Comment by Cybergeezer — February 10, 2010 @ 7:41 pm | Reply

  36. I use this screen name to comment everywhere I make blog comments. It isn’t my real name, and I would not use my real name to opine in public about politics, not if Google is going to pick it up and make it available to every prospective employer and client.

    I might feel differently if I lived somewhere that was solidly Republican, but I live in Seattle.

    If that makes me a “coward” to you, I’ve been called worse by better.

    Comment by jvon — February 10, 2010 @ 8:15 pm | Reply

  37. The internet is just fine the way it is. It lets people know how we talk to one another in the good old USA. That is especially important for folks, such as Muslims, who believe that they are going to come to America and find that people are respectful of Allah. Bwahahaha…!!!!

    Comment by Theo Goodwin — February 10, 2010 @ 8:27 pm | Reply

  38. Rachel nailed it!

    P.S. Rachel, I sent you an email a few weeks ago and just sent another one to check in on ya. I hope you got it! =0)

    Comment by Delia — February 10, 2010 @ 9:50 pm | Reply

  39. Licensing free speech is a bad idea. Since when do Americans need a license to exercise a fundamental right recognized and secured by the U.S. Constitution. The battle is in the arena of ideas. We all know who the trolls are in each discussion and their absurdity and venom does more harm to their cause than it does to ours.

    Canard @8 is a 100% correct on how the left punishes those who exercise their rights in a way they deem unacceptable. Who made them the thought police? How dare they try to intimidate those who would exercise their liberty in a free society? Intimidation is the primary tactic of the thug.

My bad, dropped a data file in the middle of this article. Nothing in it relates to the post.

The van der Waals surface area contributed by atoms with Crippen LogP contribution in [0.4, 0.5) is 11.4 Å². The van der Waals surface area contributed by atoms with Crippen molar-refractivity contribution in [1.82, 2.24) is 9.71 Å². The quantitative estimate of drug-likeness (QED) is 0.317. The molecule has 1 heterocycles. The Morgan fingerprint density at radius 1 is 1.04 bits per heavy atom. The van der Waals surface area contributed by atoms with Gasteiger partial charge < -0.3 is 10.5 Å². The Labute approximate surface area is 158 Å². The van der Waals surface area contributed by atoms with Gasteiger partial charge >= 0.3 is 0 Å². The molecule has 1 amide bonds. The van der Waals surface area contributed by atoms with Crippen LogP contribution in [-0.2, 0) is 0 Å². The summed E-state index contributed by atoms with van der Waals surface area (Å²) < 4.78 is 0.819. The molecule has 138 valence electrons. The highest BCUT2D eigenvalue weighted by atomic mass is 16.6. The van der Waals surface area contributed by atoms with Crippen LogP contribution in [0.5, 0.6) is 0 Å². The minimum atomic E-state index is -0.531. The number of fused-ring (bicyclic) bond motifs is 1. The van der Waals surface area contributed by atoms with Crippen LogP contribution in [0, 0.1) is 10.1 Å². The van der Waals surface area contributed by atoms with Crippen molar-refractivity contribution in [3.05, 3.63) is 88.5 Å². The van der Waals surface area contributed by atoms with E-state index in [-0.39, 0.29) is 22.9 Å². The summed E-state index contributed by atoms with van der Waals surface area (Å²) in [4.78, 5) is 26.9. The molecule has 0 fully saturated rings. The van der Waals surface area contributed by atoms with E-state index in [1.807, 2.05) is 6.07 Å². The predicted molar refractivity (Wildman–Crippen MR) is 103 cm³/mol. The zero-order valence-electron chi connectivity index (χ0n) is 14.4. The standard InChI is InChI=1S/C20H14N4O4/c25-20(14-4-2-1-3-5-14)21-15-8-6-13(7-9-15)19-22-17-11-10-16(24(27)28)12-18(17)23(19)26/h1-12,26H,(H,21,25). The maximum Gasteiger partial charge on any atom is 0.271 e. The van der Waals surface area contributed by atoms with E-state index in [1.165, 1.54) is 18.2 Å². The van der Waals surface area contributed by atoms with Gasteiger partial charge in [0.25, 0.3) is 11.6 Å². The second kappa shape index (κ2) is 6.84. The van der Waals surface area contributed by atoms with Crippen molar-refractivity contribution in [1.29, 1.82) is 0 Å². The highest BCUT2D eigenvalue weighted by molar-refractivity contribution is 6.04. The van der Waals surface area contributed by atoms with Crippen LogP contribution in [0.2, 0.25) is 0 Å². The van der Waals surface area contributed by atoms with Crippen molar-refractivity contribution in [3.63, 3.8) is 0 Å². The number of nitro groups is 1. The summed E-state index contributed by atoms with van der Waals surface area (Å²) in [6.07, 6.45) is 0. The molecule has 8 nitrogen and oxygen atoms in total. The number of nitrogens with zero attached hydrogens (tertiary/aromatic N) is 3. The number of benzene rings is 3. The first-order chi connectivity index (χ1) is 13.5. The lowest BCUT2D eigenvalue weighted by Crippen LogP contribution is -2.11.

Comment by Kipling — February 11, 2010 @ 12:12 am | Reply

  40. Rosenblum, only narrow minded socialists and other radicals want to curb free speech. Nothing is stopping you from developing a thick skin, and if you can’t, then you have the option of staying off the Internet. At least you have an option, which is more than we will get if the Marxists get control. Every piece of legislation or rule is a restriction on freedom. Some are necessary to preserve harmony and allow us to live by the the Rule of Law. Most are not. Maybe if you attended to your own business and stopped telling everyone else what they should do, you might find something to do of value instead of writing this tripe. I have no problem if you ant to discuss this further, and PJM can give you my email address if their rules permit. As Charlie Finch so well pointed out, there are far more serious matters to be concerned with on the Internet, like catching cyber crooks than to worry about offending your sensibilities.